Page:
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US- China Trade Tensions: Trump’s Soap Opera to Get Better Deal

Over the past months, US trade policy has been a major cause of the wax and wane of the financial markets. The White House has triggered a number of investigations under the rarely used 1972 US trade law since Trump took office. All investigations have resulted in tariff imposition, claiming to be targeting China. While Trump’s tariff vow is indeed consistent with his brinkmanship foreign policy practice (pushing everything to an extreme in order to gain bargaining power), we notice that the tariffs announced are merely threats and do not intend to pose actually impact on Chinese economy.

Let’s have a review of the White House’s recent trade investigations and measures:

1. Section 232 investigations on steel, aluminum, and uranium – Reports on two investigations done on steel and aluminum imports last year were submitted to the president in January. Trump eventually signed orders to impose 25% tariff on steel imports and 10% on aluminum imports. Interestingly, despite the claim to target its biggest trading partner, China is only the 10th largest source of US steel imports, accounting for just 2% total US steel imports last year. The White House knows more than anyone else that China has reduced its steel exports to the US by a third after the then-president Barack Obama’s 500% steel tariff imposed in 2016. Chinese steel producers have shifted its focus from the US to Asia markets since then. China ranks number 3 as US aluminum imports. Yet, the impost amount has also been down -11% from last year.

In response, China last week announced plans to impose tariffs on 128 US products that include pork, wine, fruit and steel. It has revealed that tariff on US soy exports would be the last resort and the biggest bullet as about one-third of Chinese soy imports comes from the US. However, this would be an internecine scenario as tariff on US soy exports would raise the cost of some Chinese producers.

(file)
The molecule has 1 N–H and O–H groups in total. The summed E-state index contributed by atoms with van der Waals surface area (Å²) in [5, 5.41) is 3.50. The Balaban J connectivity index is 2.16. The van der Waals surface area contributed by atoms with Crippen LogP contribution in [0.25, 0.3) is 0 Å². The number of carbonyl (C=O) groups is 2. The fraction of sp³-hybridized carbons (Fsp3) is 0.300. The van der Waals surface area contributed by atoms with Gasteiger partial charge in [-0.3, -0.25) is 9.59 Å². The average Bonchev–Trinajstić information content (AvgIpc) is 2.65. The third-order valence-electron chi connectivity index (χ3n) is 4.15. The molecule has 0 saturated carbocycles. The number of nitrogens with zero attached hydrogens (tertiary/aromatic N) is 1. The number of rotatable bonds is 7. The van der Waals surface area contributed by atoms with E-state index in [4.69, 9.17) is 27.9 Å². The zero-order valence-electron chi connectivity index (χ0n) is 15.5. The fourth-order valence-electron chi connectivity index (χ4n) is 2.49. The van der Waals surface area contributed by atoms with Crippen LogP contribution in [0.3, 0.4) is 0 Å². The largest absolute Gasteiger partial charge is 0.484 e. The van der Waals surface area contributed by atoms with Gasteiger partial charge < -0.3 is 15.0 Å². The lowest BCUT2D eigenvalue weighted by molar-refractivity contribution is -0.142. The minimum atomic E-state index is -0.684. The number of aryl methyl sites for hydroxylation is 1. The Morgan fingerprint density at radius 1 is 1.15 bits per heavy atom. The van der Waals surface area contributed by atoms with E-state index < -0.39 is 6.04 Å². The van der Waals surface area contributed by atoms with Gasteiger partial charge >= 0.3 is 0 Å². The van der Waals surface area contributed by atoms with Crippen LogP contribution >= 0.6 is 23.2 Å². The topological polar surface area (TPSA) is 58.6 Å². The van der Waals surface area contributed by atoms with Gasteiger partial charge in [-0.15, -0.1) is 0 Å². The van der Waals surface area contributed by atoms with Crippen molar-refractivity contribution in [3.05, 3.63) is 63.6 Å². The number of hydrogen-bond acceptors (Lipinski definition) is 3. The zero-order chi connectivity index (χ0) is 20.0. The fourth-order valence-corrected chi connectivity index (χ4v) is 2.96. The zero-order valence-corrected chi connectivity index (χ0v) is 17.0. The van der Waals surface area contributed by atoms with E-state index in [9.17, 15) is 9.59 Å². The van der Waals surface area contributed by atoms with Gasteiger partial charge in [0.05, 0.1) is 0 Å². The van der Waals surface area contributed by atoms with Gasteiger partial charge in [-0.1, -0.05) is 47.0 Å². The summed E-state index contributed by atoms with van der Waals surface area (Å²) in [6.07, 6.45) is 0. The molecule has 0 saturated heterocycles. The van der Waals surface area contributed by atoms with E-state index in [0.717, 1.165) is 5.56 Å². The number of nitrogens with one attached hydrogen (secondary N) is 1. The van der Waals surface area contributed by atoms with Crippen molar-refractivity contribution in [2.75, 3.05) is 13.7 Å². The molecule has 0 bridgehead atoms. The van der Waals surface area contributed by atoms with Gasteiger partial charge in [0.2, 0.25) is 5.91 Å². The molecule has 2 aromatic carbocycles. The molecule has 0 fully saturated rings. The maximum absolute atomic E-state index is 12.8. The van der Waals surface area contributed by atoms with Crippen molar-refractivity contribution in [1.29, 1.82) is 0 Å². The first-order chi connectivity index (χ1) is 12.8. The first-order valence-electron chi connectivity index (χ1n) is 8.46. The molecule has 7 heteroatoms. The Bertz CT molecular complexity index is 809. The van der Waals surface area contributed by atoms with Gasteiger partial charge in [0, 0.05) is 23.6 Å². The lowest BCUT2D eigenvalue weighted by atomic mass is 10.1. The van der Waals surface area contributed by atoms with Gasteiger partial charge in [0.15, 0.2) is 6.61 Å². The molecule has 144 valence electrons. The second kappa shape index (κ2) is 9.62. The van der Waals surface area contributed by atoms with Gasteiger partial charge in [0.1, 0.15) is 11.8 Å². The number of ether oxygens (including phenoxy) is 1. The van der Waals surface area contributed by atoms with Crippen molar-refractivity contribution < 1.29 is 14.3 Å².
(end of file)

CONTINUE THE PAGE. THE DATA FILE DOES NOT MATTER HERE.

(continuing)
The biggest losers of the tariff plan would be Canada, Mexico and certain Eurozone members. However, US plan to exempt these countries has alleviated the concerns of producers from these countries. The exemptions have also reduced the tariff to something symbolic. Undoubtedly, shares of US steel and aluminum companies slumped after Trump’s announcement of a light version of the tariff plan earlier this month.

2. Section 201 investigations on solar panels and washing machines – the investigations resulted in tariffs on washing machines and solar panels announced on January 22. Imported washing machines would be subject to a 20% tariff for the first 1.2M units/ year, and 50% for units above that level (for 3 years). Imported solar panels would be subject to a tariff of 30% for the next 4 years, with an exemption for the first 2.5 gigawatts of imports per year. The measures are claimed to target China and South Korea, shipments from both sectors contribute less than 5% to the overall exports from either country to the US.

3. Section 301 investigations on China’s intellectual property and technology transfer – US last week announced tariffs on Chinese imports, worth about US $60B, in response to China’s of US technology and intellectual property. The measures target goods including clothing, shoes, and electronics and restrict some Chinese investment in the US.

US announcement of the latest tariff plan was shortly followed by China’s retaliatory policy (mentioned above). This dramatically led to negotiations between the two parties with US Commerce Secretary Wilbur Ross affirming the market that the country and China were “ending up with negotiated deals, not trade wars”. Ross, however, added that there would be limitations on foreign investment” and President Donald Trump would take “other action” on foreign takeovers. Indeed, there have been reports suggesting that the US was looking to protect the domestic tech sector by curbing investment from China, by using an emergency law.

There are practical reasons the US to show a tougher stance on trade policy recently. The mid-term election in November is approaching with all House seats and 34 senate seats re-elected. Given a number of failure, including Republican’s loss of the Alabama seat for the first time in 25 years, since he took office, Trump is obliged to impose measures that are appealing to his supporters. Indeed, various US industries have been complaining about China’s business practices, which are deemed to be unfair for foreign companies. For instance, pharmaceutical companies have complained that it takes over two years to get drug license in China. Meanwhile testing procedures are no compliant with international standards. For decades, credit card business in China remains monopolized by Union Pay which is sole provider of renminbi clearing services for bankcard transactions. This has prohibited Master/ Visa from tapping the Chinese market.

We would not feel surprise to see more announcements on trade barriers in the months ahead. While the trade news might cause market volatility, we do not believe the measures are intended to hurt the trade relations between the US and China.

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